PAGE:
It always seem that it's the smart and highly educated people that're skeptical. And research has shown that people with higher IQ's are more likely to get higher levels of education.

And there's this (may or may not be related): - Visual Motion Intelligence Test To Measure IQ...

I've always felt that confidence in country and in its genuineness is directly tied to whether or not you will consider the idea of a government or military that lies about UFOs. It has just made sense to me that confidence in your country affects your own judgments about it.

www.psychologicalscience.o rg -
Why Do People Defend Unjust, Inept, and Corrupt Systems?...

That one says you're more likely to defend a system (government/military/etc) if:
1) system threat (it's attacked or accused)
2) system dependency (you rely on it)
3) system inescapability (you can't escape it; not easily)
4) low personal control (you're not given much authority when entered into the system)

I think a lot of us would fit those conditions. So we'd tend to not distrust our country.
edit on 24-5-2013 by jonnywhite because: (no reason given)

posted on May, 24 2013 @ 01:36 PM

Originally posted by jonnywhite
On the one hand, ufology is like a kid having a tantrum or a person speaking in tongues. Most of ufology is bunk. But on the other hand, one wonders if a small bit of it is genuine. However, one should no go down that road without good reason; evidence

Be sure you're sitting down, because I'm going to agree with you.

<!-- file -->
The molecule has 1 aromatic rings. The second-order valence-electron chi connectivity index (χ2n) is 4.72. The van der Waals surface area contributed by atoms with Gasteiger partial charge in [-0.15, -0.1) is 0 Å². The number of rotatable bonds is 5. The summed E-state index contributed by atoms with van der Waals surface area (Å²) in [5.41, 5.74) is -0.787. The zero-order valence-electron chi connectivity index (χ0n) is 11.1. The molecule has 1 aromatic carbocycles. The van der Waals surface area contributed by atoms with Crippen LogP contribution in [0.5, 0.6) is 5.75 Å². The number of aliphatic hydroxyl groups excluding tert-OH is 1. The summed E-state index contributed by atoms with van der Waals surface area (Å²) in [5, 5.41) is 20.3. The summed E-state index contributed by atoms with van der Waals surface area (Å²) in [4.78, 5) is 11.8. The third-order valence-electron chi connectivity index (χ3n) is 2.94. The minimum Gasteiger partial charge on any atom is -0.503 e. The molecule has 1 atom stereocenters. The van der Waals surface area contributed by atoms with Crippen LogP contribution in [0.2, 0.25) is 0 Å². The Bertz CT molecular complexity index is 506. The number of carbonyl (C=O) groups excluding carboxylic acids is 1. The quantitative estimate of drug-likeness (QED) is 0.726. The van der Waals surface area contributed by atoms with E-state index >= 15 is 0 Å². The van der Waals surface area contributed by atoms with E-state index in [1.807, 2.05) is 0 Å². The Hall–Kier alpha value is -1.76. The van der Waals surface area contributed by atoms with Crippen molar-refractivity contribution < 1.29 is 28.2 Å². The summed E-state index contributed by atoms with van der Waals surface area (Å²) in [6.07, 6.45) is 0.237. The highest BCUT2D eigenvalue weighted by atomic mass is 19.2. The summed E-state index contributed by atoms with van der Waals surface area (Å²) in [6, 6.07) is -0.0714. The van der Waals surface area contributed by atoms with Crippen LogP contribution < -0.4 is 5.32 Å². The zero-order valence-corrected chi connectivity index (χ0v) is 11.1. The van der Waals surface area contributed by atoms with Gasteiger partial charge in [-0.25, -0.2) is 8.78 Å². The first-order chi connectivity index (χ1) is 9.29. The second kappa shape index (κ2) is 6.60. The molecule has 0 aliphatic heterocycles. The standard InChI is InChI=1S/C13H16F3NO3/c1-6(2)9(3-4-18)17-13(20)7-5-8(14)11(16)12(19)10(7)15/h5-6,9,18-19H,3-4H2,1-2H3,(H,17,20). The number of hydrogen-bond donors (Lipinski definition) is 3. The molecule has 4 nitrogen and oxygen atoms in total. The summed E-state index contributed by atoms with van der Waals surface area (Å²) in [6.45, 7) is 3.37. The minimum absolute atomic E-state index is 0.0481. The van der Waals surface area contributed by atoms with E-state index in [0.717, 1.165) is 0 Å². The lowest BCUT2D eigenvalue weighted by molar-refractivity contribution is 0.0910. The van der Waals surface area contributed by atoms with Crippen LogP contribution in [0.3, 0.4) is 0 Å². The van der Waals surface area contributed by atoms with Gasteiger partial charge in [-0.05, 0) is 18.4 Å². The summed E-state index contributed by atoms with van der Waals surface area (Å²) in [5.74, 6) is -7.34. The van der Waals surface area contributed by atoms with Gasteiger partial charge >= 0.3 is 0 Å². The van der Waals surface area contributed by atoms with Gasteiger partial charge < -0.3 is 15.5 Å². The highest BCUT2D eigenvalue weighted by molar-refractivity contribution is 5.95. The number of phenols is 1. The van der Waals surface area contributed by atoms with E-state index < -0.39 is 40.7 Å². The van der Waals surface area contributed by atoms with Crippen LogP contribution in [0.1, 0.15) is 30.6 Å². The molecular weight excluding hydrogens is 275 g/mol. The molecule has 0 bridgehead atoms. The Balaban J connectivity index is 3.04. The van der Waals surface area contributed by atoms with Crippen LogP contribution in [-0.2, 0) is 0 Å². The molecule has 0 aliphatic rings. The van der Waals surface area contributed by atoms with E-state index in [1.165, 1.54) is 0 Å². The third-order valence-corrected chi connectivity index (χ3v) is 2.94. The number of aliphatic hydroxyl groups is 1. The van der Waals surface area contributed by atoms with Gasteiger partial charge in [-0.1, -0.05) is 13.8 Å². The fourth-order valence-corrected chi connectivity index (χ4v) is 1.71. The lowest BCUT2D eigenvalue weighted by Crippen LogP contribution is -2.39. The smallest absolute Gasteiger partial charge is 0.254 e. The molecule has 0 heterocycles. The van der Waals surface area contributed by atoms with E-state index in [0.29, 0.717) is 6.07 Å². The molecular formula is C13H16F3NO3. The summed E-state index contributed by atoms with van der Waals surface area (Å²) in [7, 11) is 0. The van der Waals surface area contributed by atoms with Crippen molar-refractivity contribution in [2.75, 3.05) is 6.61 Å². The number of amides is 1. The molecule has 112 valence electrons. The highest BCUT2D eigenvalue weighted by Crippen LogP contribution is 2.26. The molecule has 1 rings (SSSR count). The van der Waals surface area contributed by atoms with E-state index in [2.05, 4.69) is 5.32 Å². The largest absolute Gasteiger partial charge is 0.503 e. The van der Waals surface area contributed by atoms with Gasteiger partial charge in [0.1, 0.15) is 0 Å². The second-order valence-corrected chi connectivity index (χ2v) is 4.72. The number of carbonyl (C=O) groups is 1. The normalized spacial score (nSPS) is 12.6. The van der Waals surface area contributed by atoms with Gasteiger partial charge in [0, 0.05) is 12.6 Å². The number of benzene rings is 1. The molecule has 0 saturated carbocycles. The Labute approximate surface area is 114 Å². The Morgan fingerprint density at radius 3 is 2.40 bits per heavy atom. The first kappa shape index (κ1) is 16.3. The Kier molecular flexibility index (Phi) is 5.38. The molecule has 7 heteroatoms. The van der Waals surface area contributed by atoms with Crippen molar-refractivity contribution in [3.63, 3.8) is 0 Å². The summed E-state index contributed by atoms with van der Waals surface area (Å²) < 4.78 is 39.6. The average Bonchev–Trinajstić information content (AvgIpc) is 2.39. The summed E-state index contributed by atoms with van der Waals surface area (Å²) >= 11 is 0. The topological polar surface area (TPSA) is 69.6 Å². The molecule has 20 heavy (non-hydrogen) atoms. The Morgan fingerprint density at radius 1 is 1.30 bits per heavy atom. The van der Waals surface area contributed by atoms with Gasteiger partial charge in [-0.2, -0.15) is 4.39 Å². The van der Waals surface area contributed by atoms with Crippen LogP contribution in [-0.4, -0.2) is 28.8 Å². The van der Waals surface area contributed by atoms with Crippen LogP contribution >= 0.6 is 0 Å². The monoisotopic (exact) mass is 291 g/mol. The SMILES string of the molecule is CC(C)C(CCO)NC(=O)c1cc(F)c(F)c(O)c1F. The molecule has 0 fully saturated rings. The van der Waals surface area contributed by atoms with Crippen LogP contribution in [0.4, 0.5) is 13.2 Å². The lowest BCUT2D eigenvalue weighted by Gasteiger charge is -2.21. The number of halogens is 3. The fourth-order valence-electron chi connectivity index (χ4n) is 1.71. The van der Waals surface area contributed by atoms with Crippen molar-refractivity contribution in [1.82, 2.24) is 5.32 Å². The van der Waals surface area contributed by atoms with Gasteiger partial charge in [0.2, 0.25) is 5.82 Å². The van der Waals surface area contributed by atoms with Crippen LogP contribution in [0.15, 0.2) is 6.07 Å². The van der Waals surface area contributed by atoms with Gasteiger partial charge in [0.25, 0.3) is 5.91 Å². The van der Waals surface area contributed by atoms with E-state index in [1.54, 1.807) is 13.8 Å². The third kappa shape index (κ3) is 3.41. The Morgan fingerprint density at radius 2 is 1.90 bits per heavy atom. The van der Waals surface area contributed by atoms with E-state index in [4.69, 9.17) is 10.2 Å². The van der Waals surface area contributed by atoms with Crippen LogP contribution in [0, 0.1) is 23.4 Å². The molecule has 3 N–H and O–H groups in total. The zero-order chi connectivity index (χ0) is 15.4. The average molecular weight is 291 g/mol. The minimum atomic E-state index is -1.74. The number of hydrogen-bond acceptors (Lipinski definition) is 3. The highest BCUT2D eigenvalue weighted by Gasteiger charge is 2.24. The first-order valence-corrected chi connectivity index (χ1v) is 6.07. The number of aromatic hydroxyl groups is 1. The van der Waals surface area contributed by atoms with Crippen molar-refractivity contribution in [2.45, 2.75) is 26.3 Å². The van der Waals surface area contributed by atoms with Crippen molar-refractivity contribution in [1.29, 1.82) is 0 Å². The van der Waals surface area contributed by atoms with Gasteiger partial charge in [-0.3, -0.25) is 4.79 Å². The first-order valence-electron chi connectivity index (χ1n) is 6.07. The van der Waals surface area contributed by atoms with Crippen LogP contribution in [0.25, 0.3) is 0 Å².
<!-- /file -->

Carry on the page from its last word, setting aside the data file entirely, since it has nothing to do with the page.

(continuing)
I've found plenty of phenomena of legitimate interest, masquerading [accidentally or on purpose] as 'UFO reports', and I've found plenty of credible events and motivations for military and intelligence agencies to play with the subject, either as camouflage for their own activities or as a sensory net for activities of military forces in other nations. Security organizations could easily use 'UFO stories' as tracers to detect the rate that REAL secrets get gossipped about at military facilities; operational units retrieving hardware they want to keep secret could [and i've heard of specific cases, have] intentionally tell cooperative teams that the region they are guarding or combing was involved with a crashed flying saucer; military hardware vendors could be delighted that failures of their systems can be attributed to supernatural external causes and not to their own designs or maintenance or training; intelligence agencies would be very interested in 'UFO reports' from inside and near the USSR and China because they often have been indicators of enemy missile and space activity.